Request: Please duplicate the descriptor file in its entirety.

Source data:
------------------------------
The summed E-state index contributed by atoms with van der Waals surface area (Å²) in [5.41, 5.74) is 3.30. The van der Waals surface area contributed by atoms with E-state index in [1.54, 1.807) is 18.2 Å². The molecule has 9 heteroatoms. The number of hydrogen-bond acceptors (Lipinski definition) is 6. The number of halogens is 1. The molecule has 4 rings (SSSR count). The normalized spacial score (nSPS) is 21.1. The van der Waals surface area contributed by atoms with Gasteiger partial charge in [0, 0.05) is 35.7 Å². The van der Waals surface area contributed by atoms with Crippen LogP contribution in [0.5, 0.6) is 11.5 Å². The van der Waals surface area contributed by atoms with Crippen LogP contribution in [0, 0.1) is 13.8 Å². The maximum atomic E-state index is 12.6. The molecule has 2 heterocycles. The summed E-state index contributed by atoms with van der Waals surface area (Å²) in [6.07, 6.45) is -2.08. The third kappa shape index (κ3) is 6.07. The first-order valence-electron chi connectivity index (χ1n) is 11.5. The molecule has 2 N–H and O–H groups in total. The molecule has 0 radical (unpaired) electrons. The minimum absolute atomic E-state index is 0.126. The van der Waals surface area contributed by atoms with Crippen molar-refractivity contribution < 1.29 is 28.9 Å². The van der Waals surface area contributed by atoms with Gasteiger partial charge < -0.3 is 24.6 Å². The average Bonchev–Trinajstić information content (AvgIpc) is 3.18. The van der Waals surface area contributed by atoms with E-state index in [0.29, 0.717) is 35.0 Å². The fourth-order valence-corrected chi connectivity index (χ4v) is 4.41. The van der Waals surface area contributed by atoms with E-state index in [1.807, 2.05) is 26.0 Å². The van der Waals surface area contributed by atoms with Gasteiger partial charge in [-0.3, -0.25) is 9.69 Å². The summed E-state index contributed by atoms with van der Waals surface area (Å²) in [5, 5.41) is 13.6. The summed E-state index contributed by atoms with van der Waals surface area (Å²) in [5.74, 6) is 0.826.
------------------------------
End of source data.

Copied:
The summed E-state index contributed by atoms with van der Waals surface area (Å²) in [5.41, 5.74) is 3.30. The van der Waals surface area contributed by atoms with E-state index in [1.54, 1.807) is 18.2 Å². The molecule has 9 heteroatoms. The number of hydrogen-bond acceptors (Lipinski definition) is 6. The number of halogens is 1. The molecule has 4 rings (SSSR count). The normalized spacial score (nSPS) is 21.1. The van der Waals surface area contributed by atoms with Gasteiger partial charge in [0, 0.05) is 35.7 Å². The van der Waals surface area contributed by atoms with Crippen LogP contribution in [0.5, 0.6) is 11.5 Å². The van der Waals surface area contributed by atoms with Crippen LogP contribution in [0, 0.1) is 13.8 Å². The maximum atomic E-state index is 12.6. The molecule has 2 heterocycles. The summed E-state index contributed by atoms with van der Waals surface area (Å²) in [6.07, 6.45) is -2.08. The third kappa shape index (κ3) is 6.07. The first-order valence-electron chi connectivity index (χ1n) is 11.5. The molecule has 2 N–H and O–H groups in total. The molecule has 0 radical (unpaired) electrons. The minimum absolute atomic E-state index is 0.126. The van der Waals surface area contributed by atoms with Crippen molar-refractivity contribution < 1.29 is 28.9 Å². The van der Waals surface area contributed by atoms with Gasteiger partial charge < -0.3 is 24.6 Å². The average Bonchev–Trinajstić information content (AvgIpc) is 3.18. The van der Waals surface area contributed by atoms with E-state index in [0.29, 0.717) is 35.0 Å². The fourth-order valence-corrected chi connectivity index (χ4v) is 4.41. The van der Waals surface area contributed by atoms with E-state index in [1.807, 2.05) is 26.0 Å². The van der Waals surface area contributed by atoms with Gasteiger partial charge in [-0.3, -0.25) is 9.69 Å². The summed E-state index contributed by atoms with van der Waals surface area (Å²) in [5, 5.41) is 13.6. The summed E-state index contributed by atoms with van der Waals surface area (Å²) in [5.74, 6) is 0.826.